Tuesday, March 18, 2008

List #18: Appropriate Technology

In spite of the needs of developing countries, experts from abroad often propose solutions based on technologies from developed countries.

1. has many followers in Laos as a local silk company has been giving workshops in making the filters at the same time they teach villagers about silk production methods. It's a concrete box filled with sand - the water gets purified as it sinks through the sand. Like natural ground water peculation, the micro-organisms that grow in the sand help to ripen it, making it more effective in filtering the water. Strangely enough, chlorine treated water is not cleaned as well because the chlorine kills the micro-organisms and beneficial bacteria. There isn't enough research yet to know if viruses are killed in this system.

2. Solar systems - in Laos, Sunlabob (meaning 'sun systems') is a renewable energy system based on solar power. It got its start in Laos, and has been accepting contract work, bringing its ideas to other countries. It has won several development awards for its low cost systems. In Laos, they have been working on mixed energy systems - using both small scale solar electric generation as well as generators and small hydroelectric systems for use during the rainy season when there is not so much sun.

3. Solar Cookers - I remember seeing this technology back when I lived in the US. There have been attempts to introduce it to Laos but it really hasn't caught on. With any kind of development work, cultural practices have to be addressed and sometimes the culture takes a while to get it. Some projects have gotten acceptance in Africa - link.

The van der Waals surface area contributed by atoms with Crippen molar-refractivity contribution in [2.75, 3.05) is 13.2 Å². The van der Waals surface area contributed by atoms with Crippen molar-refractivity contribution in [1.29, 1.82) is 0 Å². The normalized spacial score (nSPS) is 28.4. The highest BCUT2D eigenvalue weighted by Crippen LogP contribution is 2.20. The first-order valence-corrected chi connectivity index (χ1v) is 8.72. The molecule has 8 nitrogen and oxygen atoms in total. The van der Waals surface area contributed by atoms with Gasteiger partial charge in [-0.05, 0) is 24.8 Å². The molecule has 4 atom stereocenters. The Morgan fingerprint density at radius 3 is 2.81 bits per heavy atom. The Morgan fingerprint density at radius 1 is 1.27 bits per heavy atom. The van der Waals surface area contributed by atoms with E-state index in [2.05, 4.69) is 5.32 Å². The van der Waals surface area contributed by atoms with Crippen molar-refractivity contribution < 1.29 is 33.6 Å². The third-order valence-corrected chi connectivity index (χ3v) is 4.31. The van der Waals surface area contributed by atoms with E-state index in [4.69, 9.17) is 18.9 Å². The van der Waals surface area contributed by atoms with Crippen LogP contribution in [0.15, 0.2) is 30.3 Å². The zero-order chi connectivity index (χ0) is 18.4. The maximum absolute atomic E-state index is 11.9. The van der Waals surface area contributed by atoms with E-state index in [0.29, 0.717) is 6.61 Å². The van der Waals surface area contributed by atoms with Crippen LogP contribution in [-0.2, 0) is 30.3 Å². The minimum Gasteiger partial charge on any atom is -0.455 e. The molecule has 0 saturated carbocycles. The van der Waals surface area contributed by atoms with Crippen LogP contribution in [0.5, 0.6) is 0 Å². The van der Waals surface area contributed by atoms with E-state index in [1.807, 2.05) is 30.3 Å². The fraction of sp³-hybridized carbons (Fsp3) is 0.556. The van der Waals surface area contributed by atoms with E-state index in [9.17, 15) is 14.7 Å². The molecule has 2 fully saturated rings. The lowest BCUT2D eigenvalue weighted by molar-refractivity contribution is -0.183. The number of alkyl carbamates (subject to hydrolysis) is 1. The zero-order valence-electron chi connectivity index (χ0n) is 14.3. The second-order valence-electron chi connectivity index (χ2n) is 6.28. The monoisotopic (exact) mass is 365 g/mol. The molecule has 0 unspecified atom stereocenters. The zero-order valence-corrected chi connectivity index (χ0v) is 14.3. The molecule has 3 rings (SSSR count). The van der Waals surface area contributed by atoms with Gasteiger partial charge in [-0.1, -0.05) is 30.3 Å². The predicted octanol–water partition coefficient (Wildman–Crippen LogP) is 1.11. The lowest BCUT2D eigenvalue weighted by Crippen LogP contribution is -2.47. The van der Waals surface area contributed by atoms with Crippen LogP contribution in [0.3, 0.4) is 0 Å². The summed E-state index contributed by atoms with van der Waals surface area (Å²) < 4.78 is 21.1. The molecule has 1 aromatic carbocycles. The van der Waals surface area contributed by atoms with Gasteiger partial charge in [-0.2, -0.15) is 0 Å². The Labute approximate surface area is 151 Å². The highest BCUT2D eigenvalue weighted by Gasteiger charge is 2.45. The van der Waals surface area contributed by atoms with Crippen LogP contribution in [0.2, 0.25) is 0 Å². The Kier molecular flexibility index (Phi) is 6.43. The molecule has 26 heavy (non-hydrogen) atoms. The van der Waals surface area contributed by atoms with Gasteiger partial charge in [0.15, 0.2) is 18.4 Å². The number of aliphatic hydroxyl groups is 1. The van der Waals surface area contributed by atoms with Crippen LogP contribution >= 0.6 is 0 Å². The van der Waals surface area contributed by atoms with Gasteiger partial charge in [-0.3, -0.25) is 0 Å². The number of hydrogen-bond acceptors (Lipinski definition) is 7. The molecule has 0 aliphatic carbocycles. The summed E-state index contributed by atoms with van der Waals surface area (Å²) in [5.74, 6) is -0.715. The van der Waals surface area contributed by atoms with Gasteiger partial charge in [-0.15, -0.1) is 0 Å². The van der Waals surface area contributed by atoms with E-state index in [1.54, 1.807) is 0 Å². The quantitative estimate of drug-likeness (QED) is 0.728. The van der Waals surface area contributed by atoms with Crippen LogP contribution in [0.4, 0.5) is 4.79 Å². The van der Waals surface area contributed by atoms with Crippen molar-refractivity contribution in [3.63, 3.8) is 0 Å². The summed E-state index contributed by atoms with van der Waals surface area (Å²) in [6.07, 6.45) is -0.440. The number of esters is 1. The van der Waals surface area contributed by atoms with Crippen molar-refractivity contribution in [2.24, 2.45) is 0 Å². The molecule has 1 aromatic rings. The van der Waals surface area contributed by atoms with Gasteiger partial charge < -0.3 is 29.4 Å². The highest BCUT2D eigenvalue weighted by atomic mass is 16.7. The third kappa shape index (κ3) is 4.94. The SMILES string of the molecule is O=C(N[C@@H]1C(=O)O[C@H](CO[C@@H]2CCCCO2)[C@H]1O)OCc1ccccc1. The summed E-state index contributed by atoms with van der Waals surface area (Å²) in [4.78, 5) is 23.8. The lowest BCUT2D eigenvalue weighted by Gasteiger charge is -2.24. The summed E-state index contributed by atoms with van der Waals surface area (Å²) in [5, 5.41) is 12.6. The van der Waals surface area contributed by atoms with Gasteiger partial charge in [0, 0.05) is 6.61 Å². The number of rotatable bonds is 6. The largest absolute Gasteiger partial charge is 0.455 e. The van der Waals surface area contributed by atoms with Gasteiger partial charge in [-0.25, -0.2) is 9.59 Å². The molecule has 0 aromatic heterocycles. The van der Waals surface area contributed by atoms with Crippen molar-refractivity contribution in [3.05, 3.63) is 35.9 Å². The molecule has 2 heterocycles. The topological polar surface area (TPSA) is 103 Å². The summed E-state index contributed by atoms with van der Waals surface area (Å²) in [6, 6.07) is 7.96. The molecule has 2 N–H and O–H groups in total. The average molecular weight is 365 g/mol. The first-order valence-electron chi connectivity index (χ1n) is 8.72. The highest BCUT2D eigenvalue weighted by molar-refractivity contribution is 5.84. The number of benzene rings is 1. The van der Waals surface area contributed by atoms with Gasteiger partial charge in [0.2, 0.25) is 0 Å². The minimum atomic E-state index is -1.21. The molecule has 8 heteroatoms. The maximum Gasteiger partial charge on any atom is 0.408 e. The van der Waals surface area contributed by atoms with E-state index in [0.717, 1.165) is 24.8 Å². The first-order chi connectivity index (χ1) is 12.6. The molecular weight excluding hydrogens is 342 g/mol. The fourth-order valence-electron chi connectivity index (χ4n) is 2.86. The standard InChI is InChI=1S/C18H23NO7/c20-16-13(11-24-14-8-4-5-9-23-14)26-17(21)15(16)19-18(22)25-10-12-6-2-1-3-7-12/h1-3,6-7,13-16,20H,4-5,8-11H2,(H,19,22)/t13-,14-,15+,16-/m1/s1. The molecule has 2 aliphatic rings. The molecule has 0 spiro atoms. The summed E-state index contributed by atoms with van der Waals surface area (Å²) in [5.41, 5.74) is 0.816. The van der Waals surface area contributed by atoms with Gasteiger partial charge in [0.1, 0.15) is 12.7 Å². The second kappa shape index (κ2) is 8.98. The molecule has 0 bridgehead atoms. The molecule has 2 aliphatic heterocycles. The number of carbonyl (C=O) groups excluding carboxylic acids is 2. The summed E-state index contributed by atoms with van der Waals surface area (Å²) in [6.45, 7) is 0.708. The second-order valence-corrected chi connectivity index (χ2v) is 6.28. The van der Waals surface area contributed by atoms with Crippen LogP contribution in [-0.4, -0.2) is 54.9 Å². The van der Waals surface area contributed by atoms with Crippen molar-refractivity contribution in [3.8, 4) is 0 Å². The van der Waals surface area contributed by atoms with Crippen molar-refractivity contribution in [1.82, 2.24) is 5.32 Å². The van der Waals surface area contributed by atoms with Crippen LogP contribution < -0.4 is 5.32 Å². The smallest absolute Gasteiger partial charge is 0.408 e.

4. While I can't find any references - there is a common sanitation system used in Laos, similar to the sand filtration system. A septic tank is built in three sections - the waste running into one end, which percolates up through sand in the middle room, collects in the third room, where the clean water drains off into the surrounding soil. This is what I use for my house, and the runoff water keeps them happy during the dry season.

5. One of the programs I saw on environmental solutions on the BBC was for making roofing tiles from recycled plastic bags. Apparently, this technology is used widely in Asia; though I'm not sure how durable these tiles are, they are an alternative to the particle board/ asbestos building materials which are widely used. Here's one link. However, I read one magazine article a while ago which said that the impact on the families making these tiles is quite high - the fumes from the plastic are bad. Plus I imagine that burning plastic releases dioxins which is not good.

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